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Java Programming on Linux [Paperback]

Nathan Meyers
3.4 out of 5 stars  See all reviews (9 customer reviews)

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Book Description

Dec 22 1999
Programming Java on Linux is a detailed how-to book on using Java on a Linux operating system. Topics include Installing and enabling a Java runtime environment under Linux, Java development in Linux, Running Java applications and applets under Linux, Using Java with Linux-based web servers, Using Sun Components JCE and JAI in Linux, Using Sun Environments Personal Java, Embedded Java, and Jini in Linux, and Using JNI to Link Java and Native Capabilities.

Product Details


Product Description

From Amazon

The point of Java Programming on Linux is that while Java software generally looks the same from platform to platform--that's the glory of its portable nature--the tools for generating that software differ among operating systems. In this book, Nathan Meyers presents a comprehensive picture of the Java universe from the point of view of people who run Linux.

Though this book does include some general material on Linux and Java (both of which receive better coverage elsewhere, in dedicated volumes), it is the best available catalog of Linux development tools for Java. Meyers documents scores of tools (including compilers, debuggers, virtual machines, just-in-time compilers, and various utilities), some of which he developed himself, in considerable detail.

This book also explains the peccadilloes of the Linux environment when it's called upon to interpret Java programs, including those that relate to X windowing and multithreading. Meyers's documentation concisely states the basics (command syntax and option descriptions) and builds upon them in many cases with examples and notes from his experiments. Where it's appropriate, he's included code that shows how particular features work (or don't work).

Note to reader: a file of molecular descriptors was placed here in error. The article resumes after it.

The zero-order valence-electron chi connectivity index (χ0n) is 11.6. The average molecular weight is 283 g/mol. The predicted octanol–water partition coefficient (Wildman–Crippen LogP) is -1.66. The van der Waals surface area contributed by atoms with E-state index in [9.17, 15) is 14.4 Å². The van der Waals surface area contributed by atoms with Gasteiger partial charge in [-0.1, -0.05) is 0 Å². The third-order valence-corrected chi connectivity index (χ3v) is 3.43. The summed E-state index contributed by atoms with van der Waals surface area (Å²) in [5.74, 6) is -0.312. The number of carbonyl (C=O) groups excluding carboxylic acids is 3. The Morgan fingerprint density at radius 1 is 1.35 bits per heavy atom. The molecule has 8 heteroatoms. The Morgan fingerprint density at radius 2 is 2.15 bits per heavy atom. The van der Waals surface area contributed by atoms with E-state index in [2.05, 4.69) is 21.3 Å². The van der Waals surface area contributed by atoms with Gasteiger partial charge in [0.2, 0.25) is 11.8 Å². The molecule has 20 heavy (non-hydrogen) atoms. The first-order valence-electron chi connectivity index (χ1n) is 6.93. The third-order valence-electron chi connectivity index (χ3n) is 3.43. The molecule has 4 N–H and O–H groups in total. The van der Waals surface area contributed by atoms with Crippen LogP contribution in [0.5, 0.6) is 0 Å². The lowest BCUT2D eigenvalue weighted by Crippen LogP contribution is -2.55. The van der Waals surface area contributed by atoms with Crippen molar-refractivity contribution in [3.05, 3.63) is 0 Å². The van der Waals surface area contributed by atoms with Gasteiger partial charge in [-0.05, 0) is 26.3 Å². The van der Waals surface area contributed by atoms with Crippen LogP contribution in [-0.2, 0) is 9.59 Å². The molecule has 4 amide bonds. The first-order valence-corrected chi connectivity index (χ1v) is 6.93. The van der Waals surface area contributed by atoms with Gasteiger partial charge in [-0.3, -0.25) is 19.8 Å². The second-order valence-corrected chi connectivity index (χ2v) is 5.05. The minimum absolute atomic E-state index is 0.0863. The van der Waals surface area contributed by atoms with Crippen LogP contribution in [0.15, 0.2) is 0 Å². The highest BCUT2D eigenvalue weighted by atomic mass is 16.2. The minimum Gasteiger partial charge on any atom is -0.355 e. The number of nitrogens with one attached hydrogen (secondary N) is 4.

For the dedicated Linux user who knows Java well and wants to do serious development work in the language without switching platforms, Java Programming on Linux provides a statement of what programmers can do--and what tools exist to help them. --David Wall

Topics covered: Aspects of developing and deploying Java software on computers that run the Linux operating system; the Sun Java Development Kit (JDK) as it applies to Linux and how versions 1.1 and 1.2 of the JDK differ in that environment; documentation of Linux development and runtime tools for Linux.

From the Back Cover

Java Programming on Linux is a detailed how-to book on using Java on a Linux operating system. Topics include installing and enabling a Java runtime environment under Linux, Java development in Linux, running Java applications and applets under Linux, using Java with Linux-based Web servers, using Sun Components JCE and JAI in Linux, using Sun Environments Personal Java, Embedded Java, and Jini in Linux, and using JNI to Link Java and Native Capabilities.

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Customer Reviews

Most helpful customer reviews
1.0 out of 5 stars Outdated and superficial Sept. 8 2002
Format:Paperback